The Nitpics

There are, of course, little things about the service that are problematic. Some of these are due to the newness and confusion around the service, others are things that may actually get fixed (but probably not). Most are minor.

For example, there is no easy way to convert photos that are already in Drive to use the new “free” space available. The only solution is to download the photos and re-upload them.

If you shoot in RAW mode on your camera, you’re out of luck with the new service - it isn’t a supported file format anymore.

One problem with decoupling photos from the social system is that comments can’t be placed on photos anymore. In some ways, this is a good thing, since the previous integration was haphazard and inconsistent, but we’ve now lost a lot of comments, some of which may be treasured.

There are other social integration issues. Sharing to Facebook, for example, shares a link to the photo in a way that looks really awkward. There is confusion about what happens to location information if you share the photo. Most annoying, however, is that the link that you can get for a photo doesn’t actually link to the photo, but to the page with the photo, so you can’t embed this image elsewhere.

The lightbox remains a bit of a problem. Photospheres, for example, don’t seem to be supported anymore, and I’m not sure what tool I can use to view them.

There is also no API. There is a hint of one with Drive integration, but it is clear that there is still a big gulf between what developers can do with Drive and what can be done with Photos. This continues to be an obscene regression from five years ago.

There are other nits, some of which escape me at the moment, but which largely turn into inconveniences. I worry that people will rapidly run into them, be turned off by the service, and not return. But this is an even more realistic possibility when facing some of the more major problems.

Beyond the Nitpics

Beyond these little things are other “little” irritants that really add up to point out major flaws in this system. And these are small enough that they are unlikely to ever get fixed… yet big enough to become major inconveniences when actually trying to use the system.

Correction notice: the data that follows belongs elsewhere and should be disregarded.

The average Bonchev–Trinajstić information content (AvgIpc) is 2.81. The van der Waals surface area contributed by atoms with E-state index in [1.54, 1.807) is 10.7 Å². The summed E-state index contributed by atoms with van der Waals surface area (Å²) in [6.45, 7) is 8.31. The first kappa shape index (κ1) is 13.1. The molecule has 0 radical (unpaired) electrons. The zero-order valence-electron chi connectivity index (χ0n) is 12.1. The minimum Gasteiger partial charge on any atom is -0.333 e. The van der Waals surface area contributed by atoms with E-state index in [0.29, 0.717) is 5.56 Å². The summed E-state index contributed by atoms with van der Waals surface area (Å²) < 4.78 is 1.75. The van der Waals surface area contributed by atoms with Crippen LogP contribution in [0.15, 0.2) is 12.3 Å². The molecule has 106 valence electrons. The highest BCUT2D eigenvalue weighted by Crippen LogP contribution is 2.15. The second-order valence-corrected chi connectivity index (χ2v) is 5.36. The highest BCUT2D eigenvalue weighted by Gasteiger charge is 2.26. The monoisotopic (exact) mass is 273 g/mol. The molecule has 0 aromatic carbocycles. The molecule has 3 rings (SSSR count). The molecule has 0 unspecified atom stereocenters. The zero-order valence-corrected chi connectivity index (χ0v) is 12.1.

For example, although you can now create a story by seeding it with images to use, the editor itself remains unchanged. You still can’t add or fix locations. You’re still limited to a sort-of-chronological presentation. You can’t add narration. These are all major problems that existed with stories before - and they still largely exist. Stories are also limited to pictures within a 31 day period. Why would you want to tell a longer story? How about posting birthday or “first day of school” pictures for your child growing up?

Similarly, movie editing is practically unchanged from its previous incarnation, and still missing features. I’m glad to see it is available on more platforms now, but it remains grossly underpowered, even for a simple editor. For example, while it is possible to create a new movie with clips and photos, it isn’t possible to add photos to an existing movie. You can remove segments, but not change their length. You can add a title, but not add credits, interstitial text, or end credits. (And maybe I’m dense, but it really wasn’t clear what the buttons did when I first tried it.)

Speaking of movies, Photos maintains the bizarreness that you can have videos in Photos or YouTube - but can’t easily move them between the two. A problem that has existed for nearly five years now, with no good resolution in sight. To be honest - this is ridiculous.

Still, I guess mobile users should be happy with what they get. Both of these features remain missing from the desktop version. The desktop does let you create albums… but this leads us into a whole batch of new problems.

The old editor had horrible album management - and this remains pretty much unchanged in the new version. Shared albums (so families can contribute vacation photos, for example) are still gone, although the shared hangout albums appear to remain. Albums are now lumped with movies and stories as “collections” of things and are arranged in more or less chronological order. There is no way to search for the title of an album, no way to organize them in some logical fashion, and they don’t appear as part of the magical search results (although the album name may be used to return the contents, you have no way to know thats why).